It is important for all of us to not let Congress dodge responsibility. Congressional oversight of intelligence is notoriously weak. The 9/11 Commission recommended a number of changes in the authorities of Congressional committees but the proposal – advanced by Senator McCain – did not come close to gathering a majority of votes in either the Senate or the House.

The worse consequence of a partisan report can be seen in this disturbing fact: It contains no recommendations. This is perhaps the most significant missed opportunity, because no one would claim the program was perfect or without its problems. But equally, no one with real experience would claim it was the completely ineffective and superfluous effort this report alleges.

That is curious, is it not? Why would such a damning report not include guidance to the agency it oversees on how to proceed with its vital mission in the war against Islamist terrorism? Democrats don’t want to take responsibility for those consequences any more than they want responsibility for interrogation techniques on which their leadership had been fully briefed all along. Now that Republicans will take over the committee as part of their transition to the majority, Democrats wanted to hang this albatross around the GOP’s collective neck and take potshots for not doing anything about it from the cheap seats, beginning next month.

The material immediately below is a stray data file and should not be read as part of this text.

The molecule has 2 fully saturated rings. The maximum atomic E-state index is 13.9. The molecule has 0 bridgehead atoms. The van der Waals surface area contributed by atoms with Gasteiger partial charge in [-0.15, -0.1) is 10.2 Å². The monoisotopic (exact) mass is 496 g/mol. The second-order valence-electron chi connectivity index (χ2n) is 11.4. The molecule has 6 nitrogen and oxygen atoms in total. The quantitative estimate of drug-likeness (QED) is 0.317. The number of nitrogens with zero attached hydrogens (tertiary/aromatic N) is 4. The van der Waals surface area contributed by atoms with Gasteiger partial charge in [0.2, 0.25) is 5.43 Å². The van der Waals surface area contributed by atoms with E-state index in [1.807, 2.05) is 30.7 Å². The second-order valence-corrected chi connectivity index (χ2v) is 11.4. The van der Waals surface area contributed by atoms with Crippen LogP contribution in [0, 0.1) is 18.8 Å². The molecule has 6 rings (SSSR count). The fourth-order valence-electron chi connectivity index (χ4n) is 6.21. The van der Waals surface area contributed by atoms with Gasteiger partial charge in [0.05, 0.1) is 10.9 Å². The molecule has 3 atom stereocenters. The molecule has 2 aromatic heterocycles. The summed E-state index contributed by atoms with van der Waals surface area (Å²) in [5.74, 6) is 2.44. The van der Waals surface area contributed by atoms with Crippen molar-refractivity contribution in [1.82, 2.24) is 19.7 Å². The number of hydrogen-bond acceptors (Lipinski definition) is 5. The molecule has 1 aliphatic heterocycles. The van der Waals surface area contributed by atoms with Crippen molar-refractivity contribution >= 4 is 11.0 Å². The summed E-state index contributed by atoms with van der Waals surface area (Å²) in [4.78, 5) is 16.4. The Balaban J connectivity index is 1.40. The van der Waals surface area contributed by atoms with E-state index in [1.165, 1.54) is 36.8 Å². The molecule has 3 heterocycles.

Richard Burr, who will replace Feinstein as chair, makes it clear that he doesn’t intend to do anything with this report at all:

The Senate Intelligence Committee’s report Tuesday on the CIA’s use of torture is unlikely to trigger major policy changes or even official introspection, but it ignited a new uncivil war of words between Republicans and Democrats in Congress that’s likely to last through the 2016 election campaign. …

There was little appetite for new legislation. President Barack Obama banned the controversial practices when he came into office in 2009, and torture itself has been illegal for decades under U.S. law and international treaties that the U.S. has signed.

Sen. Richard Burr, R-N.C., who will become the Senate Intelligence Committee chairman next month, said he planned no further action.

“I just don’t know what you would accomplish with hearings,” he said. Asked whether he saw any kind of follow-up, Burr said, “No. Put this report down as a footnote in history.”

Democrats had better hope that Burr lives up to his word on this. He could easily change the terms of non-disclosure agreements CIA officials had to sign in order to get briefed on the report and declassify notes from the Congressional briefings during the EIT era. That would allow officials to defend themselves on the record and make clear that Senate Democrats used this as a cheap shot to make themselves look pristine, while celebrating the results that those interrogations allowed.

Update: Jeff Dunetz already has some reminders of who knew and when.

Update: Edited down the excerpt from Kerrey, whose essay should be read in full.